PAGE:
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Buying a business? Better do your homework

The secret to buying a successful business: Know what you're getting into before you and your money part ways.

As a potential business owner, you have to separate the out-and-out scams from the genuine businesses. Then further divide the latter pile into the good and not-so-good opportunities. Finally, of those remaining, which one truly suits your time and talents?

The two big questions going in the door are: Will you love doing it, and why are you paying someone else to get started?

Ask yourself, "Why can't I do this independently?" says Rieva Lesonsky, co-author of "Start Your Own Business" and senior vice president and editorial director at Entrepreneur magazine. "For the money that I am giving this company, am I getting back what I need?"

Starting a business, even part time, is hard work.

"If you're going to give that much of yourself, it needs to be something you enjoy doing," Lesonsky says.

With a good opportunity, you should know exactly what you're getting for your money. Beware of hazy details, vague promises of customer leads or tantalizing allusions to marketing "secrets" that will be given later -- possibly for additional money.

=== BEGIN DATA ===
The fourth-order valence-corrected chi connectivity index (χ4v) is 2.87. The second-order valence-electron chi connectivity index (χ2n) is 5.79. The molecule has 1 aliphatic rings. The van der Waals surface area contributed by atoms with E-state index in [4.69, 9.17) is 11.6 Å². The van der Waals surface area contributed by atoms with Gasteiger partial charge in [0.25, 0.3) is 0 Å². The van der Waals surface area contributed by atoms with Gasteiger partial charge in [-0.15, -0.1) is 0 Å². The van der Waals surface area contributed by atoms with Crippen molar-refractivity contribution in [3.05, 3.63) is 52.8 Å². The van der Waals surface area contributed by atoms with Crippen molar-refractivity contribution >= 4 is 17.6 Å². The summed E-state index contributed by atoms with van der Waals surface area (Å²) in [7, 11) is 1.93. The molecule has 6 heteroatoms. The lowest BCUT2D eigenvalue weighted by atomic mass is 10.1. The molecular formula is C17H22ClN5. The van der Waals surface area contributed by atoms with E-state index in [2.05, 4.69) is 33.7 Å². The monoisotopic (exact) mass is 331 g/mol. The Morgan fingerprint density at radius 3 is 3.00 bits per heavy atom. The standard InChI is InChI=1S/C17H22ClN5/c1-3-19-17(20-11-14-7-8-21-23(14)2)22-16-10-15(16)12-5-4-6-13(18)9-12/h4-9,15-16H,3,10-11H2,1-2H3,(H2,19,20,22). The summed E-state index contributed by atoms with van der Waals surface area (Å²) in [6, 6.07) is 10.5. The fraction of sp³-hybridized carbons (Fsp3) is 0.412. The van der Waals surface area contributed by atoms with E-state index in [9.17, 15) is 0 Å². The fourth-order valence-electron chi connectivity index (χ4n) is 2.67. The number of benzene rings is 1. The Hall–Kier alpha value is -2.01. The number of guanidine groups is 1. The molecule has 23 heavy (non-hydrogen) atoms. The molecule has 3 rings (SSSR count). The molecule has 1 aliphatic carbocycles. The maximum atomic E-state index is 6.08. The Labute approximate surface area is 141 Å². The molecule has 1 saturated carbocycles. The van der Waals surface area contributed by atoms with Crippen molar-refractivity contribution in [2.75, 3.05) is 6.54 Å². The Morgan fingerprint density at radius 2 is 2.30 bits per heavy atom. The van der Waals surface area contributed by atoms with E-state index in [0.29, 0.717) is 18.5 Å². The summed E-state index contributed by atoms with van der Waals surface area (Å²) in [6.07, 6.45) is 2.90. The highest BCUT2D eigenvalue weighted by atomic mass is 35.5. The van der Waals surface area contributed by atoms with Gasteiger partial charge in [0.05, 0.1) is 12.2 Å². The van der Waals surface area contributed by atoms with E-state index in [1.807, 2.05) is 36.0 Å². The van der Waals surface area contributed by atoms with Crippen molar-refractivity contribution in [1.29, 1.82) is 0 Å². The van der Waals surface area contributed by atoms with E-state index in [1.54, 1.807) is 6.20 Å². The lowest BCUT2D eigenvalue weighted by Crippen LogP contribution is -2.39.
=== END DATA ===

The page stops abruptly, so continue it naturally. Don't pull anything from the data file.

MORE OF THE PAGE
"If you have to give money upfront, the odds of you getting anything of value are pretty slim," says Norman Scarborough, co-author of "Effective Small Business Management" and professor of business and entrepreneurship at Presbyterian College in Clinton, S.C.

Evaluating the opportunities
When it comes to weighing your business opportunity options, "there are descending degrees of danger," Lesonsky says.

Evaluating the opportunities:
 
 
Next: "Talk to anyone who has purchased the same opportunity."
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